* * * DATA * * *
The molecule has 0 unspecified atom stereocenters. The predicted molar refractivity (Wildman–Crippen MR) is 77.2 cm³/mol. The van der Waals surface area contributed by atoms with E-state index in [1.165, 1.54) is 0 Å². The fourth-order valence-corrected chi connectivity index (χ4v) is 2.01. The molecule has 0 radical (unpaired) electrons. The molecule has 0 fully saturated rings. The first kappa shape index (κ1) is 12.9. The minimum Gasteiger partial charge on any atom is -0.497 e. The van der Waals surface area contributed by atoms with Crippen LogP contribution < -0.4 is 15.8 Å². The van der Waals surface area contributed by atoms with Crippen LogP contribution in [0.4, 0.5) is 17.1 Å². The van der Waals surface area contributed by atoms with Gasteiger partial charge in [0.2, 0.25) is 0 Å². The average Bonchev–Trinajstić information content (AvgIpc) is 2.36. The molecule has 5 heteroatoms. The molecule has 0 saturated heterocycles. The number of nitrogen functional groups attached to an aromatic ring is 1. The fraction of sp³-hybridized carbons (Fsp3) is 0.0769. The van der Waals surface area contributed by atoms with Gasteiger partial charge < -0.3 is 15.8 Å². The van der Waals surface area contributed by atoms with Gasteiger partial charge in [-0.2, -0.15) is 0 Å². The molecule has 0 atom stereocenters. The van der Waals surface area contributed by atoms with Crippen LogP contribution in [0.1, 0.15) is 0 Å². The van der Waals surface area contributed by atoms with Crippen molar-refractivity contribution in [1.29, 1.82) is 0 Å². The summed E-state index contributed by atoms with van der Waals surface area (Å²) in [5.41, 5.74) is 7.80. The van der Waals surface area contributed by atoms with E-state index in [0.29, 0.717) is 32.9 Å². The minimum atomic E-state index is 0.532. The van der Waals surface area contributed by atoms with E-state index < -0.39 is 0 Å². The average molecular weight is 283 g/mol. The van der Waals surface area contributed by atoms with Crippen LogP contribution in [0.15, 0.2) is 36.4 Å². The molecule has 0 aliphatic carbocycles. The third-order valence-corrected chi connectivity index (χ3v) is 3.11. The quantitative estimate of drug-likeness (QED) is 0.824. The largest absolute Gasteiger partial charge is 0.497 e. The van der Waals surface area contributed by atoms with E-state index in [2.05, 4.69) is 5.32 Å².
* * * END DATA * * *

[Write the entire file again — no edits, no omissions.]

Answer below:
The molecule has 0 unspecified atom stereocenters. The predicted molar refractivity (Wildman–Crippen MR) is 77.2 cm³/mol. The van der Waals surface area contributed by atoms with E-state index in [1.165, 1.54) is 0 Å². The fourth-order valence-corrected chi connectivity index (χ4v) is 2.01. The molecule has 0 radical (unpaired) electrons. The molecule has 0 fully saturated rings. The first kappa shape index (κ1) is 12.9. The minimum Gasteiger partial charge on any atom is -0.497 e. The van der Waals surface area contributed by atoms with Crippen LogP contribution < -0.4 is 15.8 Å². The van der Waals surface area contributed by atoms with Crippen LogP contribution in [0.4, 0.5) is 17.1 Å². The van der Waals surface area contributed by atoms with Gasteiger partial charge in [0.2, 0.25) is 0 Å². The average Bonchev–Trinajstić information content (AvgIpc) is 2.36. The molecule has 5 heteroatoms. The molecule has 0 saturated heterocycles. The number of nitrogen functional groups attached to an aromatic ring is 1. The fraction of sp³-hybridized carbons (Fsp3) is 0.0769. The van der Waals surface area contributed by atoms with Gasteiger partial charge < -0.3 is 15.8 Å². The van der Waals surface area contributed by atoms with Gasteiger partial charge in [-0.2, -0.15) is 0 Å². The molecule has 0 atom stereocenters. The van der Waals surface area contributed by atoms with Crippen LogP contribution in [0.1, 0.15) is 0 Å². The van der Waals surface area contributed by atoms with Crippen molar-refractivity contribution in [1.29, 1.82) is 0 Å². The summed E-state index contributed by atoms with van der Waals surface area (Å²) in [5.41, 5.74) is 7.80. The van der Waals surface area contributed by atoms with E-state index in [0.29, 0.717) is 32.9 Å². The minimum atomic E-state index is 0.532. The van der Waals surface area contributed by atoms with E-state index < -0.39 is 0 Å². The average molecular weight is 283 g/mol. The van der Waals surface area contributed by atoms with Crippen LogP contribution in [0.15, 0.2) is 36.4 Å². The molecule has 0 aliphatic carbocycles. The third-order valence-corrected chi connectivity index (χ3v) is 3.11. The quantitative estimate of drug-likeness (QED) is 0.824. The largest absolute Gasteiger partial charge is 0.497 e. The van der Waals surface area contributed by atoms with E-state index in [2.05, 4.69) is 5.32 Å².